Pan American Health Organization. Innovative Care for Chronic Conditions: organizing and delivering high quality Care for Chronic Noncommunicable Diseases in the Americas. Washington, DC: PAHO; 2013.
Worswick J, Wayne SC, Bennett R, Fiander M, Mayhew A, Weir MC, Sullivan KJ, Grimshaw JM. Improving quality of care for persons with diabetes: an overview of systematic reviews - what does the evidence tell us? Syst Rev. 2013;2:26.
American Diabetes Association. 12. Older Adults: Standards of Medical Care in Diabetes-2019. Diabetes Care. 2019;42(Suppl 1):S139–47.
Kavakiotis I, Tsave O, Salifoglou A, Maglaveras N, Vlahavas I, Chouvarda I. Machine Learning and Data Mining Methods in Diabetes Research. Comput Struct Biotechnol J. 2017;15:104–16.
The study was supported by the Interamerican Development Bank. YY and AH received funds from IDB for working on this research project.
DPM and RPC are employees of the IDB. DPM and RPC participated in the study design, discussion of the study results and critically reviewed the manuscript for significant intellectual content. As part of IDB staff they did not receive monetary compensations for their participation in this study.
Ethics approval and consent to participate
The Mexican Institute of Social Security (IMSS) Research and Ethics Committee approved the study (No. R 2017–785-036). This study did not require the patient consent to participate, as it performed a secondary data analysis of the 2012–2016 Electronic Health Record and laboratory databases of T2D patients. The Mexican Institute of Social Security (IMSS) Research and Ethics Committee approved access to the electronic health records and laboratory databases used in the research.This study did not require the patient consent for using the Electronic Health Record and laboratory information, as the data used in this study were de-identified; thus, it is not possible to trace any of the data to the individuals.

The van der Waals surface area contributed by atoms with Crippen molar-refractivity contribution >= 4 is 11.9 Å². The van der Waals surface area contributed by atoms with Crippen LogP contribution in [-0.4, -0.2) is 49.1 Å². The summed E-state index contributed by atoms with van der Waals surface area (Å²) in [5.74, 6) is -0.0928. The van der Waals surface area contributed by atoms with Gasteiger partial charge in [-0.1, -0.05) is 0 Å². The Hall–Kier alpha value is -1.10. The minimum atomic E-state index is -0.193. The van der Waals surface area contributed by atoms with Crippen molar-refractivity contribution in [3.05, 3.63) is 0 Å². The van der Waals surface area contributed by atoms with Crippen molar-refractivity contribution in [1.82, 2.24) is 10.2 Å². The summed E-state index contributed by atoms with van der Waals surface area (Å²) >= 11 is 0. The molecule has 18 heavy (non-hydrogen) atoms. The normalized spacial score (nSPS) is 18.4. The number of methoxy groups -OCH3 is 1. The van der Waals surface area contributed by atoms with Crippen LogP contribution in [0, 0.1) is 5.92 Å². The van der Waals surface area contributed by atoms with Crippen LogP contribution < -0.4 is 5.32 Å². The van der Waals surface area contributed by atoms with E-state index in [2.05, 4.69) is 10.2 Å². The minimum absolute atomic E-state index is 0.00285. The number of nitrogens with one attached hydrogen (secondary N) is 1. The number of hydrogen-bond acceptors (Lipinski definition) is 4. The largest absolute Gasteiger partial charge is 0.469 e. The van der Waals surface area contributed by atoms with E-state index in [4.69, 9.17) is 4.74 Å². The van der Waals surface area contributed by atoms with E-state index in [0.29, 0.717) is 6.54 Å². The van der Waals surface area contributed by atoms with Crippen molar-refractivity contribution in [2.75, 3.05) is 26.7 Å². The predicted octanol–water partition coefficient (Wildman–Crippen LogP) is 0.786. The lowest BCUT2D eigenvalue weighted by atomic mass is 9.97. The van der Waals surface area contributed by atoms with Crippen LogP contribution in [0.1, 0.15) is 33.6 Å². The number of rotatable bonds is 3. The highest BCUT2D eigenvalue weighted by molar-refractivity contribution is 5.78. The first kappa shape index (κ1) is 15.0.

Consent for publication
Not applicable. The article does not include details, images, or videos relating to an individual person.
YY and AH received funds from Interamerican Development Bank (IDB) for working on this research project.
SVD and VBA are employees of the Mexican Institute of Social Security (IMSS). The opinions that SVD and VBA expressed in the article are the authors’ own and do not necessarily reflect the views of the IMSS.DPM and RPC are employees of the IDB. The opinions that DPM and RPC expressed in the article are the authors’ own and do not necessarily reflect the views of the IDB, its board of directors, or its technical advisers.
Springer Nature remains neutral with regard to jurisdictional claims in published maps and institutional affiliations.
Additional file 1: Table S1. Description of covariates. Figure S1. Associations of DIABETIMSS and glucose control adjusting for process-of-care variables (estimated difference in the percentage of those with HbA1c in two groups) Figure S2. Principal components analysis of covariates for patients with and without missing outcome. Figure S3. Comparison of associations of covariates and outcome by clinic. Figure S4. Distribution of DIABETIMSS treatment impacts among subjects in DIABETIMSS clinics.
About this article
Cite this article
You, Y., Doubova, S.V., Pinto-Masis, D. et al. Application of machine learning methodology to assess the performance of DIABETIMSS program for patients with type 2 diabetes in family medicine clinics in Mexico. BMC Med Inform Decis Mak 19, 221 (2019). https://doi.org/10.1186/s12911-019-0950-5
- Machine learning methodology
- Diabetes program
- Family medicine clinics